Obama acknowledges Pakistan's role on Afghan peace
12 January, 2013
WASHINGTON: US President Barack Obama on Friday acknowledged Pakistan's role towards Afghan peace and underscored that addressing extremism in Pak-Afghan border region would require political and diplomatic cooperation between the two neighbors.
Obama told a White House Press Conference after an extensive meeting with Afghan President Hamid Karzai that Washington and Kabul are committed to political reconciliation between the Afghan government and the Taliban.
"Today we agreed that this process should be advanced by opening of a Taliban office to facilitate talks", he stated after talks, which also covered scope of US-Afghanistan cooperation beyond 2014, when the US-led Afghan war officially ends.
He stated if some US forces stay in Afghanistan beyond, their mission and role would be to train the Afghan forces and have targeted actions against al Qaeda and its affiliates.
Obama particularly noted that the Afghan reconciliation would require constructive support from Islamabad and welcomed the recent steps toward that end.
"Reconciliation also requires constructive support from across the region including Pakistan. We welcome recent steps that have been taken in that regard. We look for more tangible steps because a stable and secure Afghanistan is in the interests of not only of the Afghan people and the United States but entire region".
Questioned about the US future approach to addressing militant sanctuaries on the Pakistani side of the border, safe havens, Obama stressed that "Afghanistan, the United States and Pakistan all have an interest in reducing the threat of extremism in some of the border regions of Afghanistan and Pakistan".
"That is going to require more than simply military actions. That is really going to require political and diplomatic work between Afghanistan and Pakistan".
The United States obviously will have an interest in facilitating cooperation between the two sovereign neighboring countries,Obama added.
"As President Karzai has indicated it is very hard to imagine stability and peace in the region if Pakistan and Afghanistan don't come to some basic agreement and understanding about the threat of extremism to both countries and both governments in both capitals.
"I think we are starting to see a greater awareness on that on part of the Pakistani government".
Obama also made it clear that he contemplated leaving relatively few troops in Afghanistan after the NATO combat mission ends in 2014, saying that the mission will be focused on advising and supporting Afghan troops and targeting the remnants of al Qaeda.
"That is a very limited mission, and it is not one that would require the same kind of footprint we've had over the last 10 years in Afghanistan," Obama said, standing next to Karzai at a joint news conference at the White House.
Karzai professed to be comfortable with that, saying it was up to the United States to decide the size of a residual force. "Numbers are not going to make a difference in the situation in Afghanistan," he said, noting that it was the nature of the broader relationship that mattered.
Addressing a major sticking point between the countries, Karzai said the United States had agreed to turn over control of the prisons that house terrorism suspects to Afghan control. That would happen, he said, "soon after" he returned to Kabul.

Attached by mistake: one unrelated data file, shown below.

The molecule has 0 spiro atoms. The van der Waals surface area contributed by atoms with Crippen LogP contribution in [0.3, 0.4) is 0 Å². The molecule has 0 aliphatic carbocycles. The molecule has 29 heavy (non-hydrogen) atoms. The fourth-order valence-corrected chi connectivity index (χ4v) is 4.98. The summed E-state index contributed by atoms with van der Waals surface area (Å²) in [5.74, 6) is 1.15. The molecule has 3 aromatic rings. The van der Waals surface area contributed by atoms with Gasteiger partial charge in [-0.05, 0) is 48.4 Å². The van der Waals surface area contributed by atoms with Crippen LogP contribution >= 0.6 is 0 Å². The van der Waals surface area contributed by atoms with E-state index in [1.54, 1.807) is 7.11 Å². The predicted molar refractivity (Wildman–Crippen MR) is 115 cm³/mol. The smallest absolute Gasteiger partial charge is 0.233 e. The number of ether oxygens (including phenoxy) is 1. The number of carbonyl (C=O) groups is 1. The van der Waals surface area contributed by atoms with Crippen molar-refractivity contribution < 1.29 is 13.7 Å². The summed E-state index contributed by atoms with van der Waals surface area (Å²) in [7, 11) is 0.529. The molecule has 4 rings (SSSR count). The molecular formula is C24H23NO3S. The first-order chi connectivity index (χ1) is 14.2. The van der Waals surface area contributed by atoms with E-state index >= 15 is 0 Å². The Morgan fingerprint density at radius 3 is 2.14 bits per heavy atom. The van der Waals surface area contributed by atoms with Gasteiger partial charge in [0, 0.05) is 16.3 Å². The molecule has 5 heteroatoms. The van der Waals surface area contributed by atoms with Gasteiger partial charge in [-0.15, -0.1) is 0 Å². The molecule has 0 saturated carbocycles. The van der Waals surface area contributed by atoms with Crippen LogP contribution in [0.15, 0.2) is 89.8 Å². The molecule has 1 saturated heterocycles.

Obama said that in order to leave any troops behind, the United States would require guarantees of legal immunity for its soldiers – a demand that the administration failed to obtain from Iraq, leading Obama to withdraw all remaining American troops from that country in 2011.
Karzai, citing the agreement to transfer detention centers and the planned withdrawal of American troops from Afghan villages, said he would push for such legal immunity.
"With those issues resolved, as we did today, I can go to the Afghan people and argue for immunity for US troops in Afghanistan in a way that Afghan sovereignty will not be compromised, in a way that Afghan law will not be compromised."
In the joint statement released before the news conference, Obama and Karzai extolled the progress made by the Afghan security forces, noting that Afghan troops now take the lead in providing security in 80 percent of the country – a number that will rise to 90 percent by spring, when American and NATO troops are scheduled to move to a purely advisory role.
At that time, the statement said, American soldiers will pull out of patrols in villages, a measure that Karzai had sought.
Both leaders declined to be drawn into a discussion of the specific number of troops who would be involved in either the coming drawdown or in the residual force that would remain in Afghanistan after 2014. Obama said he would make decisions in the coming months based on the recommendations of his military commanders.
Karzai came to Friday's meeting with far different expectations, according to Afghan officials. Although he has been careful not to discuss specific troop numbers in public, Karzai appears to be counting on a substantial residual American force — perhaps as many as 15,000 troops, whose mission would be to advise Afghan security forces in their fight against the Taliban insurgency and carry out raids against al Qaeda.
And he is hoping the United States will supply the Afghan Army with the latest military hardware, including tanks and fighter planes.
These very different expectations, analysts said, could reignite the tensions in a relationship between Obama and Karzai that has been notoriously fraught over issues like corruption, civilian casualties and threats to Afghan sovereignty.